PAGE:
I like to believe that my best hits border on felonious assault.


buckeyedude's picture

I have a lot of family that were in the military, and I really appreciate Lisle's words. He understands the tremendous sacrifices made by the military and their families. I know I'm going to like this kid.
Can someone explain the story behind the Eli Woodward>Apple change? I must have been working when that story broke. Maybe it's personal and he doesn't want anyone to know. That's fine. Was just curious.



urbanmdg's picture

From what I read, he changed his last name to Apple in honor of his stepfather who basically raised him and who has been there for him. It was a legal change of name. It was in the paper or online..he was pretty up front about it.

Go Buckeyes

buckeyedude's picture

OK. Copy that. Thanks. I just thought it was very unusual for a kid his age to change his name at this point in his life. Maybe it's not unusual. /:|



oregonianbuckeye's picture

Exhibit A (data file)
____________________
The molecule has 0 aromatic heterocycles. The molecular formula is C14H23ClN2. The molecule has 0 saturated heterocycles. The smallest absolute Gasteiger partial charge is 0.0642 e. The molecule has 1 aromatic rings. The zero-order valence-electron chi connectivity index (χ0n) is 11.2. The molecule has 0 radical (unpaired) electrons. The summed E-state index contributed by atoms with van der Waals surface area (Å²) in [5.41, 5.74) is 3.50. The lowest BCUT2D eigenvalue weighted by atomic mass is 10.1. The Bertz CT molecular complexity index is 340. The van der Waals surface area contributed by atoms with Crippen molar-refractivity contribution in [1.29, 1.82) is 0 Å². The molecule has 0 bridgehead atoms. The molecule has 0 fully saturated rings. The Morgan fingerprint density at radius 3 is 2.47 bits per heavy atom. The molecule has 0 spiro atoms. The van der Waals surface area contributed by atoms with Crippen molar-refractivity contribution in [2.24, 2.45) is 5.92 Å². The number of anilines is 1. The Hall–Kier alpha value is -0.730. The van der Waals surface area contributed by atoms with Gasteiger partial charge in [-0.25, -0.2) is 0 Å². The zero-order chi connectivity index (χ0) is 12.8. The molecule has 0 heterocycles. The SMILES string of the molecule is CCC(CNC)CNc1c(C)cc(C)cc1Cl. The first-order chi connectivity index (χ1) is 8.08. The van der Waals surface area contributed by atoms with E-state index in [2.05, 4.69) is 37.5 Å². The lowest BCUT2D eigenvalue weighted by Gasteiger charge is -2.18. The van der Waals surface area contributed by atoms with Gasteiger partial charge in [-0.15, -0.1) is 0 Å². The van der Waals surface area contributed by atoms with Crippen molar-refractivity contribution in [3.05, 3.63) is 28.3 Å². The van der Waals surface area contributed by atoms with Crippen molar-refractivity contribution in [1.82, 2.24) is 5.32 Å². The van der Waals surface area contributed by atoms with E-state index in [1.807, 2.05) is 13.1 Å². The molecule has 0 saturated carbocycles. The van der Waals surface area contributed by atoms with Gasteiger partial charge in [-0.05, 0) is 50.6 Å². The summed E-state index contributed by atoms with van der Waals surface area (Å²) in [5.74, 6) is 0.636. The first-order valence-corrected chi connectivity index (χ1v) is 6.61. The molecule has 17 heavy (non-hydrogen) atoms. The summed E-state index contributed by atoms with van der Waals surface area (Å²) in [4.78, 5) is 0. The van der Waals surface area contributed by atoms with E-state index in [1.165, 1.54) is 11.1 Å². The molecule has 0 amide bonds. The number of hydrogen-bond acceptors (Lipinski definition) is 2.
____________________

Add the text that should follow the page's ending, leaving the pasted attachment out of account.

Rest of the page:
Well said, and I agree. Eli legally changed his last name to honor and recognize the man who raised him (step father I believe). There was a story on 11W somewhere, but I couldn't find the link. Eli is a really special young man.

Royball's picture

He was raised by his stepfather since he was 2, who has the surname Apple.  He doesn't like to talk about his biological father, but he basically changed his last name to honor his stepfather.

4-6 seconds of relentless effort

Royball's picture

Zeke's numbers dropped his senior year?  From what I understood, he rushed for over 2000 yards this past season, and had 30 some TD's, hence the huge bump in the recruiting rankings.  Regardless, glad he's on his way here.

4-6 seconds of relentless effort

captain obvious's picture

im just extremely excited about the punter
Urban should really consider punting on 3rd down to get him on the field
even sometimes on 2nd and long
Maybe put in  a donkey package where we give Townsend the option to punt pass or run
so many options
he will be the key to OSU success in 2013

I'm a friend of thunder is it any wonder lightning strikes me